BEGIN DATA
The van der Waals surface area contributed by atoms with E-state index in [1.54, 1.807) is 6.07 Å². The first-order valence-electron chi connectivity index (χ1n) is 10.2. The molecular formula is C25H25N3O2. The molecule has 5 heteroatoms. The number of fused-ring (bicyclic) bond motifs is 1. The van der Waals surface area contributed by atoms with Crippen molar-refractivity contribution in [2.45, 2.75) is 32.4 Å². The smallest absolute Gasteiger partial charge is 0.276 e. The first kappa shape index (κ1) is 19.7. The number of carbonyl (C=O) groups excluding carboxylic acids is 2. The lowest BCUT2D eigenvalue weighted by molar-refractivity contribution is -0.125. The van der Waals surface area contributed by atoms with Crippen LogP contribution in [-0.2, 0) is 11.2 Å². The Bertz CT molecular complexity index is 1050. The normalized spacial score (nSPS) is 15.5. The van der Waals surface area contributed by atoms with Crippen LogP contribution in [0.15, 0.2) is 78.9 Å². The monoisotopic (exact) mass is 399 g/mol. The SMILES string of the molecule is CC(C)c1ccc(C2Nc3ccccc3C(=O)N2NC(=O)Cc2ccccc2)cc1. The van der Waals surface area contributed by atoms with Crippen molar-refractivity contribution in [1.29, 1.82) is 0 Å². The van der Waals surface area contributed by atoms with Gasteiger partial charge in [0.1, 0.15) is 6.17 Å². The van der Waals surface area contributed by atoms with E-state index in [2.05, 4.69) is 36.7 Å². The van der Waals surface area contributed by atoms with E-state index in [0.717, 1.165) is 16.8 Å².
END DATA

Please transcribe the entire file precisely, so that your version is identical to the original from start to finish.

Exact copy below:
The van der Waals surface area contributed by atoms with E-state index in [1.54, 1.807) is 6.07 Å². The first-order valence-electron chi connectivity index (χ1n) is 10.2. The molecular formula is C25H25N3O2. The molecule has 5 heteroatoms. The number of fused-ring (bicyclic) bond motifs is 1. The van der Waals surface area contributed by atoms with Crippen molar-refractivity contribution in [2.45, 2.75) is 32.4 Å². The smallest absolute Gasteiger partial charge is 0.276 e. The first kappa shape index (κ1) is 19.7. The number of carbonyl (C=O) groups excluding carboxylic acids is 2. The lowest BCUT2D eigenvalue weighted by molar-refractivity contribution is -0.125. The van der Waals surface area contributed by atoms with Crippen LogP contribution in [-0.2, 0) is 11.2 Å². The Bertz CT molecular complexity index is 1050. The normalized spacial score (nSPS) is 15.5. The van der Waals surface area contributed by atoms with Crippen LogP contribution in [0.15, 0.2) is 78.9 Å². The monoisotopic (exact) mass is 399 g/mol. The SMILES string of the molecule is CC(C)c1ccc(C2Nc3ccccc3C(=O)N2NC(=O)Cc2ccccc2)cc1. The van der Waals surface area contributed by atoms with Crippen molar-refractivity contribution in [1.29, 1.82) is 0 Å². The van der Waals surface area contributed by atoms with Gasteiger partial charge in [0.1, 0.15) is 6.17 Å². The van der Waals surface area contributed by atoms with E-state index in [2.05, 4.69) is 36.7 Å². The van der Waals surface area contributed by atoms with E-state index in [0.717, 1.165) is 16.8 Å².